Are We at The End or The Beginning? | Dr. Glenn Olson, author of Beginning at Jerusalem reflects on what history tells us about the future of the Church.
I am sometimes asked: Are we standing at the end of the Christian era? Where can we go from here? It is difficult to know how to respond to such questions. I am not a prophet, only a historian. Therefore, my most honest answer is "I do not know." Such an answer satisfies few people. They rightly assume that if one has spent one's life studying history, one must have formed at least some suspicions about the future. And that I have.
My best guess is that the future will be like the past. Deep trends of the past will continue into the future. This said, it is central that we not be confused about the deep trends of the recent past and of our own day. It is often said that we live in a time of secularization.
One of the things that I argue in the later chapters of my book, Beginning at Jerusalem, is that this is only half the truth. Rather, in all periods there are two tendencies, one towards secularization and one towards sacralization. These typically occur at the same time, so, so far as secularization is concerned, the times are always mixed.
Secularization can be defined and understood many ways, but if we take it to mean a tendency to consider the world apart from God, we can see that neither secularization nor sacralization is intrinsically good. Although medicine should not consider health without considering God, there is a sense in which medical advances are made by bracketing God, by at some given moment considering some specific problem, tuberculosis say, in its own right.
As long as we do not forget at the end of the day to bring back what we have learned from such specific study into relation with God, we have here "good secularization," a discovery of how our world works which would not have been possible if we had only looked at God. Similarly, we can not praise every sacralization or centering of the world on God, a witness to which is Islamic fundamentalism.
The point is that desireable and undesireable secularizations and sacralizations occur in tandem throughout history. We should expect that this will continue in the twenty-first century. Those who think that religion is dead, that we are living on a one-way street leading to the elimination of God from life, almost certainly are wrong.
What we should expect, rather, is the same kind of struggle between the cultures of life and of death that have especially characterized the last few centuries. Pope John Paul II has eloquently characterized the nature of these cultures, and his writings will remain central to understanding the times that are upon us. Many will continue vigorously to free themselves from God, and many will struggle in a counter-cultural way to live a life pleasing to God.
To do the latter, certain resources will be necessary, and this is why I wrote my book. It is one thing to lament the times, another thing intelligently to work to change them or be effective within them. Good change rests on correctly understanding what has happened in the past, and why. It is one thing to berate what we dislike in the world around us, another to understand how these things formed. We sometimes feel something is absent from our lives, without exactly being able to put our finger on this.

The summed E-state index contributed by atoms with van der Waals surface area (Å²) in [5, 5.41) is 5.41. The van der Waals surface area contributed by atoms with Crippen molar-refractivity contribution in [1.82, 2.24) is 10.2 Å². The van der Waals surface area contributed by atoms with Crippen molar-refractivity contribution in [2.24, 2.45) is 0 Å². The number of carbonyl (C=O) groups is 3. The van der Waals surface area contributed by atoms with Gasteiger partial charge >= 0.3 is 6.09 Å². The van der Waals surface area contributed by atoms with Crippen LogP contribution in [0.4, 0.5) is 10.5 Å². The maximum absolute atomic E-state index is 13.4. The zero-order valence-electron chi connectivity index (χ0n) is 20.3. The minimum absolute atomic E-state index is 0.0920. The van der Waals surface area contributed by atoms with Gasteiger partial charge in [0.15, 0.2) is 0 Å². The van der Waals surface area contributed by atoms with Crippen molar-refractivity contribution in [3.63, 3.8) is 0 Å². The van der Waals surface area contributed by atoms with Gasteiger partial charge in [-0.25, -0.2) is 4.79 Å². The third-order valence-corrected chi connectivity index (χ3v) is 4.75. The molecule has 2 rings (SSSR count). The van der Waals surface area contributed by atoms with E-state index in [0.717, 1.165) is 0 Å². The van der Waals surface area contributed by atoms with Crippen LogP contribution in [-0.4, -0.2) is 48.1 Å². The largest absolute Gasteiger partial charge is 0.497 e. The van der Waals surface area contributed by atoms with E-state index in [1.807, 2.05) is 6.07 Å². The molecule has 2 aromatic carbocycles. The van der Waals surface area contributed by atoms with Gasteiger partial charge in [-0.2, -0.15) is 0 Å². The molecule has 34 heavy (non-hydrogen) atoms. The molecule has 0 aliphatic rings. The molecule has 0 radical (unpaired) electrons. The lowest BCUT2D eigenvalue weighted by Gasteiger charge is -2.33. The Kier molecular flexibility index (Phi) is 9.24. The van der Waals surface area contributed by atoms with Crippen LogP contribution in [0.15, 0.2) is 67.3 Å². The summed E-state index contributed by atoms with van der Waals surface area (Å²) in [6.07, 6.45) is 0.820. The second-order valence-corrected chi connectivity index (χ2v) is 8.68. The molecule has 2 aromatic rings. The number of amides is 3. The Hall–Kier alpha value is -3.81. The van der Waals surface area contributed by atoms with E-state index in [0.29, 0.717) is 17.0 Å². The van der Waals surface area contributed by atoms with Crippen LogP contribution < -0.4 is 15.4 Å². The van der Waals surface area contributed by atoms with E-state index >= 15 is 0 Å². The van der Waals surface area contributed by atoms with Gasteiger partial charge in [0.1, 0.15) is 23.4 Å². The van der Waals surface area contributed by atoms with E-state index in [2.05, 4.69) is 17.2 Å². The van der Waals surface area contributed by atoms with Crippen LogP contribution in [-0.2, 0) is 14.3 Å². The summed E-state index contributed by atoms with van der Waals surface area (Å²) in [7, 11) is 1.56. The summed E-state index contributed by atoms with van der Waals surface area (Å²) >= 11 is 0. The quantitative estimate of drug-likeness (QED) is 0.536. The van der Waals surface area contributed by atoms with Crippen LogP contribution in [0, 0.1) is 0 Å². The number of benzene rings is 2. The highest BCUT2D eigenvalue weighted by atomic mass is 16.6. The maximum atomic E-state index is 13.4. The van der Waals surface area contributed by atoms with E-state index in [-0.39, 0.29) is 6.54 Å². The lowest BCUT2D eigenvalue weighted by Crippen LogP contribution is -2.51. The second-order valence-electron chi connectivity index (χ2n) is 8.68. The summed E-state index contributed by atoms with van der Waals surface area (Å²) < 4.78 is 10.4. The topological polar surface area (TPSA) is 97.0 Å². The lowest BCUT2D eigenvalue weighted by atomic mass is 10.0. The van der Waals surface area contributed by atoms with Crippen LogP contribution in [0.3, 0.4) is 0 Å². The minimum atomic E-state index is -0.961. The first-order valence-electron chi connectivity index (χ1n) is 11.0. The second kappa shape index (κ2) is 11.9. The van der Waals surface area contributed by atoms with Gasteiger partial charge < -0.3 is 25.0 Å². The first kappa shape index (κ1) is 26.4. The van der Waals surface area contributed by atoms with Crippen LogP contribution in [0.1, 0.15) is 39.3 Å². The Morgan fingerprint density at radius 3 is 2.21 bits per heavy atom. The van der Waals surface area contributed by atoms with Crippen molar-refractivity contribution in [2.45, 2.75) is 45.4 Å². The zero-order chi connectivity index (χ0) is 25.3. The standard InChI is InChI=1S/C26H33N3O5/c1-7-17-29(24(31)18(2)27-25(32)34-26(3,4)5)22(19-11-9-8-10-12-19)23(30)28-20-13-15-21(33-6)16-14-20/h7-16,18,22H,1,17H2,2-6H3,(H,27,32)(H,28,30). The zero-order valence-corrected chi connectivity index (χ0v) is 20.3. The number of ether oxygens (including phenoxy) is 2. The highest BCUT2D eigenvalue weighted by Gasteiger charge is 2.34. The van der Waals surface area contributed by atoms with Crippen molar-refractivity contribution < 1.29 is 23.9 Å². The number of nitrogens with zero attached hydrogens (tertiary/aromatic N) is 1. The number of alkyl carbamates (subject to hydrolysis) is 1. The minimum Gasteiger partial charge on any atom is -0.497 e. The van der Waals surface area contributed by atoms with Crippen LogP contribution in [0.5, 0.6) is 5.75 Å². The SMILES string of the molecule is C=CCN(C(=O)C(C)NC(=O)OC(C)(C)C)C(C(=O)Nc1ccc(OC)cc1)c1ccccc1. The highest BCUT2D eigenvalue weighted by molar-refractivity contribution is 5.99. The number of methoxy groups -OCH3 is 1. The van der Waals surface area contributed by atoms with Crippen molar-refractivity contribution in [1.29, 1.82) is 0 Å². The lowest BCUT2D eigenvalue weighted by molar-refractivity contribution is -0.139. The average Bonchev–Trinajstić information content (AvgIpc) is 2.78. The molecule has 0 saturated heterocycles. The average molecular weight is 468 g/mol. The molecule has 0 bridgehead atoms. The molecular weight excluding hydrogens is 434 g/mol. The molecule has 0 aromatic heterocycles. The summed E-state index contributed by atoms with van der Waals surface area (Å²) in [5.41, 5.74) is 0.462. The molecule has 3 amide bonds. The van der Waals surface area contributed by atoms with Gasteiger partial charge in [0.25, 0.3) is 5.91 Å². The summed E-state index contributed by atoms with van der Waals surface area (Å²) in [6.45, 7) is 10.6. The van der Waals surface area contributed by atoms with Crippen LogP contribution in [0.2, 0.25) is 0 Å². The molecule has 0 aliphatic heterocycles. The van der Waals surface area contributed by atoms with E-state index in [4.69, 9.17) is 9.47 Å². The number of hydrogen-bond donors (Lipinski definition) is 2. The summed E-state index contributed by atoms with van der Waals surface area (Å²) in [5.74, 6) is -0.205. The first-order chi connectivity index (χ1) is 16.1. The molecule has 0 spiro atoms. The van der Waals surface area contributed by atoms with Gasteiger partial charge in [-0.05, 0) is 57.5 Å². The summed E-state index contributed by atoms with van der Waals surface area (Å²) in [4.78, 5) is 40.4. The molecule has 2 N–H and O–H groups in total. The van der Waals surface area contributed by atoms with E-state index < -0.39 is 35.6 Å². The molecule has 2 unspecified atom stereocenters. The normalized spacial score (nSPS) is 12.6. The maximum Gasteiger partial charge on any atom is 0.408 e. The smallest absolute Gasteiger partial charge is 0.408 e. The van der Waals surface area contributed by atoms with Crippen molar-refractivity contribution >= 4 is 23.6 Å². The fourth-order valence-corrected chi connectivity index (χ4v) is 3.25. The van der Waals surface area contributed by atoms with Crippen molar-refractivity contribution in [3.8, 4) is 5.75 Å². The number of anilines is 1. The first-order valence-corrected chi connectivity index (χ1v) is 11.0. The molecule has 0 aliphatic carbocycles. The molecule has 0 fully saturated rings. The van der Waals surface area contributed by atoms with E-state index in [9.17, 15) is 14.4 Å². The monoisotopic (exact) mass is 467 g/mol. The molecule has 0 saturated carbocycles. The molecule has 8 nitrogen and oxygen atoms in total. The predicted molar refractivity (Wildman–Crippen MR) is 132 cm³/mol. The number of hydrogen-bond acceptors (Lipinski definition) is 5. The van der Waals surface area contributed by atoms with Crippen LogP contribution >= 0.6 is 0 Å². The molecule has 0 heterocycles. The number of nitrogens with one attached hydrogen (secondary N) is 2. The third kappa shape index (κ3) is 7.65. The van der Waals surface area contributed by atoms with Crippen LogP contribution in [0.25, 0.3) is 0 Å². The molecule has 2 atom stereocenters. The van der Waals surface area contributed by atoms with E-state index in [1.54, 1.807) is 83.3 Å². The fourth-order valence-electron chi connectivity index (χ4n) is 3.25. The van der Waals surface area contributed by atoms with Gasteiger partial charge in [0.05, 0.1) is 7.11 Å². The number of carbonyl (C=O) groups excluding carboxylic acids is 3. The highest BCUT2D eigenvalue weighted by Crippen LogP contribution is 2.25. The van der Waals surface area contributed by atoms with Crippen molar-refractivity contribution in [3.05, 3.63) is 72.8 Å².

My argument is that some of the things we lack were possessed in one form or another by other ages. If we want them in our lives now, we have to understand why they took some earlier form, why they were lost, and what they would look like if present in our own day.
I presume that one can never go home in the strict sense of recovering some earlier condition. What my book is in considerable measure about is what things earlier existing and now largely lost would look like if recovered today or tomorrow. This is why I pay such attention to the liturgy, and to the effects of living in an individualistic society on how we think about and experience religion.
I have no delusion that I or anyone else can sit down and in some comprehensive way plan the future. We can know what sides to take in the great struggle of our days, but it can not be stressed too much that God is the author of history, and all history lies in his hands. What is asked of us is fidelity. We should expect neither to succeed nor to fail: this is in God's hand. Likely, our lives and the age that is upon us will be mixed, with both triumphs and losses. In any case nothing in history lasts, and we would be advised to think more in categories of "temporary" or "mixed" successes and "temporary" or "mixed" reverses.
Central is the theological virtue of hope. This is not the same as the cheery but superficial virtue of optimism. Hope means that we place our lives in God's hands, trust him, and by our best lights work for a world which properly acknowledges him. We might speak of living in our times as St. Ignatius Loyola lived in his; of trying to imagine how Ignatius would live if alive today.
Glenn W. Olsen is a Professor of History at the University of Utah, with a Ph.D. in the history of the Middle Ages. He has contributed numerous articles to many historical journals, including Communio and Logos, and is also the author of the book Christian Marriage: A Historical Study (2001).
Related IgnatiusInsight.com Links:
His Story and the History of the Church | An Interview with Dr. Glenn W. Olsen
Author Page for Hans Urs von Balthasar
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Introduction to Church and State in Early Christianity | Hugo Rahner, S.J.
Crusade Myths | Thomas F. Madden
The Jesuits and the Iroquois | Cornelius Michael Buckley, S.J.
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